Mumbai, India, has changed

Mumbai, India, has changed
It was with slight worry and trepidation that I was sitting in the Bangalore airport, all checked in to go to Mumbai to collect my first prize. It was exciting to know I had won the first prize in the print category of Environmental reporting.
Besides a generous chq I was to get felicitated by the German Consul general as well.

What made the prize extra special was the fact that I had won it for my story on Goa. Being a Goan by roots, the whole of India had participated. Hundreds of journalists from every state, and they chose my story on the polluted Campal creek, the main creek which flows through Panjim the capital of Goa.

So in an hour and a half I was in Mumbai and the first change was the climate. We are spoilt in Bangalore with a wonderful, air-conditioned climate. Here the heat hits you head on as you walk out of the airport, looking for your ride to the hotel. The cab diver is polite and smiling, unlike our nasty sorts in Bangalore. Infact he immediately put me at ease politely asking me how the flight was. We women in Bangalore avoid cabs if travelling alone as we have been at the butt end of many nasty experiences. Most of us prefer the Volvo bus which costs just Rs 220 and drops us literally at the airport entrance, and it is very safe.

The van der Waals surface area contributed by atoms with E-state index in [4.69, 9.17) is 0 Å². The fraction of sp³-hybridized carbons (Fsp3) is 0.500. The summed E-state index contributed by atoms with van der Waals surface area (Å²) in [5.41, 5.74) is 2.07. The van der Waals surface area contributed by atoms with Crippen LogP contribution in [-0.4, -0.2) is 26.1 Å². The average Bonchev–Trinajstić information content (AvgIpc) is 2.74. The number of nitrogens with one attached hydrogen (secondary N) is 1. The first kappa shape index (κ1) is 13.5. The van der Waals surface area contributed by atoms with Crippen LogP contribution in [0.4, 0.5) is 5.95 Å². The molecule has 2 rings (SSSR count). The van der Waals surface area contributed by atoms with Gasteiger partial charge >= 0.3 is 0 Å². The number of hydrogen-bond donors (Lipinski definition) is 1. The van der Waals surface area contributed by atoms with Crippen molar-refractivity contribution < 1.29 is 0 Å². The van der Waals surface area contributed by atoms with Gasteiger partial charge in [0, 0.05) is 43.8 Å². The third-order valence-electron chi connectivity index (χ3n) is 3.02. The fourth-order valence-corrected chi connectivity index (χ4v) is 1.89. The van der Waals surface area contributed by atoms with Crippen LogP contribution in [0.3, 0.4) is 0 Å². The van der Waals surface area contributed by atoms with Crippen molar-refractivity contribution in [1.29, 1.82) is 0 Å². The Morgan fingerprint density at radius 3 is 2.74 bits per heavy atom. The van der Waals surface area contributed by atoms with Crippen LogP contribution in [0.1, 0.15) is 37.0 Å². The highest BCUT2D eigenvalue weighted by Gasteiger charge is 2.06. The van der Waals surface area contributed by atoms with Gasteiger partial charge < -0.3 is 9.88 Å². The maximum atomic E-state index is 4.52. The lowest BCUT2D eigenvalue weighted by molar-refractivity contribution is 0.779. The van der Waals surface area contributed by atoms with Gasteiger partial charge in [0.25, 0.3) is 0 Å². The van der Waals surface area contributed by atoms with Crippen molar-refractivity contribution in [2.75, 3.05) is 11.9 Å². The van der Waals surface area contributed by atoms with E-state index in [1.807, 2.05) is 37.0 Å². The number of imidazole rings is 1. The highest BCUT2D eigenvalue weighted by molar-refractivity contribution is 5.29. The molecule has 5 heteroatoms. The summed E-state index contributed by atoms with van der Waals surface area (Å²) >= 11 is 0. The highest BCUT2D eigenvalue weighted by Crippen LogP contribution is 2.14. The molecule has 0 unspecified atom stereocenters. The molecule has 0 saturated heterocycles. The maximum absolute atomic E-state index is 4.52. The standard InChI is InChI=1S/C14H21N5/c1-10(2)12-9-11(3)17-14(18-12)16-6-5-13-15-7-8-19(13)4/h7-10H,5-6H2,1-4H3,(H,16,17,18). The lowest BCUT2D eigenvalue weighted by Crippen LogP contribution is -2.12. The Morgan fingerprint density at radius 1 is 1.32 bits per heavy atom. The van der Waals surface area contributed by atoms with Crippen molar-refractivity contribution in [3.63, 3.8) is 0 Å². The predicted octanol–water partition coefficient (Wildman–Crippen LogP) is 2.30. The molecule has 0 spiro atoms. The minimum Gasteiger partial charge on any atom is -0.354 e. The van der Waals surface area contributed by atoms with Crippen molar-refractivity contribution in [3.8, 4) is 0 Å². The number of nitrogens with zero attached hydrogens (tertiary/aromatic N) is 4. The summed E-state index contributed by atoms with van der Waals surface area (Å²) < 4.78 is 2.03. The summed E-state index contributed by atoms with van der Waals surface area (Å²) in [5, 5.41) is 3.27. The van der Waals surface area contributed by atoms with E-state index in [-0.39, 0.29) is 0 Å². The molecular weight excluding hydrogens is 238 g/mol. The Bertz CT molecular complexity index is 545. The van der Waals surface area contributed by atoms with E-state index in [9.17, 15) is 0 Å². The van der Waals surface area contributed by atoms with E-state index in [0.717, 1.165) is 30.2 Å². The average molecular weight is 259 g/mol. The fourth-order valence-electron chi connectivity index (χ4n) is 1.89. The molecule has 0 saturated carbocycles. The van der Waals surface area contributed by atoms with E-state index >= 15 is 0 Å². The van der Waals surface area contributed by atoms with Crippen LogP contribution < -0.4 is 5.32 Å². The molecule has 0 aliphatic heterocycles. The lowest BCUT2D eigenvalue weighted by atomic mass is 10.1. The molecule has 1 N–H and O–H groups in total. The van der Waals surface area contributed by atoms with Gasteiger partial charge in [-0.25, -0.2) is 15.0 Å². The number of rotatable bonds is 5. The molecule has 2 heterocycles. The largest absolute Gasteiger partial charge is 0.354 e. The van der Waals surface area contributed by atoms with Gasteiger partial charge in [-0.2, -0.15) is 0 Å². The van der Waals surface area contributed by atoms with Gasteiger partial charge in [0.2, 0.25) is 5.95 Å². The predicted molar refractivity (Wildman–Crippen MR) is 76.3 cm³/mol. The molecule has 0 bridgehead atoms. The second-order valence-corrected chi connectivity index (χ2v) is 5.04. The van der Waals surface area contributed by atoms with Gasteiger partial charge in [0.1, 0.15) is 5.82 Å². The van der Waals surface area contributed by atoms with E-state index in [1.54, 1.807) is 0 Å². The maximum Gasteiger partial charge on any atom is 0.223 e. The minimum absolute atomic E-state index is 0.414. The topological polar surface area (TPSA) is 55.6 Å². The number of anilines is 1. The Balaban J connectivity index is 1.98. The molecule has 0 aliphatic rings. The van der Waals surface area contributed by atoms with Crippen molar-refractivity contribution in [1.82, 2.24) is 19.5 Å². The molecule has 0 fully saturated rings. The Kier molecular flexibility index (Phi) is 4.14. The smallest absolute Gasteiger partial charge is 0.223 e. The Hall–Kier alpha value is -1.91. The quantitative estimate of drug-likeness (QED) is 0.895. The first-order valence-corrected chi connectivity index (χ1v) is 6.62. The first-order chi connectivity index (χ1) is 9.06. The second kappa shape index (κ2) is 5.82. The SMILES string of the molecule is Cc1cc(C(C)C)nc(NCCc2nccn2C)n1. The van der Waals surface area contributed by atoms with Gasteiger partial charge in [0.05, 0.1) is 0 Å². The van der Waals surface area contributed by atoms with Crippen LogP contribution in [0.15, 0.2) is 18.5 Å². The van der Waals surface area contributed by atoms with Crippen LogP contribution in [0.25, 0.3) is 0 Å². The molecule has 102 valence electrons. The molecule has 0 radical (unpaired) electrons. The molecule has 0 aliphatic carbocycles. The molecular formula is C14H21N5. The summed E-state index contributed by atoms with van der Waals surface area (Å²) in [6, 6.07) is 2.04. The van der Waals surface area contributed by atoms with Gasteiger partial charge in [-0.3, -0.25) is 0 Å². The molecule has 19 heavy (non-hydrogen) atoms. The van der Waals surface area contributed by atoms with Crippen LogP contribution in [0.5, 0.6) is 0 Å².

The Courtyard Marriott was plush and it was good to feel the welcome as my things went through the mandatory security check. Waiting at the reception I grew impatient with the young and inexperienced receptionist who insisted I was sharing a room with two men! I almost had a fit and resigned myself to waiting in the lobby till the issue was resolved Thankfully a young and efficient woman arrived and I was swept up to the fourth floor, with a grand view of the metro and the pool and I sank into the cool sheets, to relax and slurp down some water.

As the drive brought me in I was pleasantly surprised to see less cars on the road, than we have in Bangalore, and certainly much less two wheelers. The Metro has taken off a great number of wheels from our roads explained good friend Julia Jones and I secretly wished we had the same response to the metro in Banglore.

I always find the aircon unbearably cold, so the first thing I did in the room was find the switch and reduce it considerably. After which I headed to the shower and then plonked on the bed and stared at the idiot box till Julia and Lilly Jones came to collect me and take me to their home to Worli for dinner.




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This content was written by Marianne de Nazareth. If you wish to use this content in any manner, you need written permission. Contact Marianne de Nazareth for details.